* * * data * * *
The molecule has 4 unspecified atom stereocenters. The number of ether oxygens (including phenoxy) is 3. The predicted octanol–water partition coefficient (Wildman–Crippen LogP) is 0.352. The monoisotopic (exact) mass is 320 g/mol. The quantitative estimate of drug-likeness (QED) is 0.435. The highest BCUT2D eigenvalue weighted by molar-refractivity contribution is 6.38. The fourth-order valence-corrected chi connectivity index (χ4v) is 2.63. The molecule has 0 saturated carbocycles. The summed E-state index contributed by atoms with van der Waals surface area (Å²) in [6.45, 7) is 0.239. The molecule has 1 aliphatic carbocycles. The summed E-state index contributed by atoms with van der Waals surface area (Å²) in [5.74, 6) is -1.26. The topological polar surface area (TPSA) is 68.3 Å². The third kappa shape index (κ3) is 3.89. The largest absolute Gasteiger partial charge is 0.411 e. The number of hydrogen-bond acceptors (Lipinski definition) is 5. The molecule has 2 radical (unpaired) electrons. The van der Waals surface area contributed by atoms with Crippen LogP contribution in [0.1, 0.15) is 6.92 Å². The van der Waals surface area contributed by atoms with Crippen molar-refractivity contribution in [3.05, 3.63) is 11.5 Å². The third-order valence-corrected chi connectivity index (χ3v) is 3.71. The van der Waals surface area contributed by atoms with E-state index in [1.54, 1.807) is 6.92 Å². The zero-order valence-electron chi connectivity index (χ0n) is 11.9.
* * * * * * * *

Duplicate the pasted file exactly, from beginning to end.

The molecule has 4 unspecified atom stereocenters. The number of ether oxygens (including phenoxy) is 3. The predicted octanol–water partition coefficient (Wildman–Crippen LogP) is 0.352. The monoisotopic (exact) mass is 320 g/mol. The quantitative estimate of drug-likeness (QED) is 0.435. The highest BCUT2D eigenvalue weighted by molar-refractivity contribution is 6.38. The fourth-order valence-corrected chi connectivity index (χ4v) is 2.63. The molecule has 0 saturated carbocycles. The summed E-state index contributed by atoms with van der Waals surface area (Å²) in [6.45, 7) is 0.239. The molecule has 1 aliphatic carbocycles. The summed E-state index contributed by atoms with van der Waals surface area (Å²) in [5.74, 6) is -1.26. The topological polar surface area (TPSA) is 68.3 Å². The third kappa shape index (κ3) is 3.89. The largest absolute Gasteiger partial charge is 0.411 e. The number of hydrogen-bond acceptors (Lipinski definition) is 5. The molecule has 2 radical (unpaired) electrons. The van der Waals surface area contributed by atoms with Crippen LogP contribution in [0.1, 0.15) is 6.92 Å². The van der Waals surface area contributed by atoms with Crippen molar-refractivity contribution in [3.05, 3.63) is 11.5 Å². The third-order valence-corrected chi connectivity index (χ3v) is 3.71. The van der Waals surface area contributed by atoms with E-state index in [1.54, 1.807) is 6.92 Å². The zero-order valence-electron chi connectivity index (χ0n) is 11.9.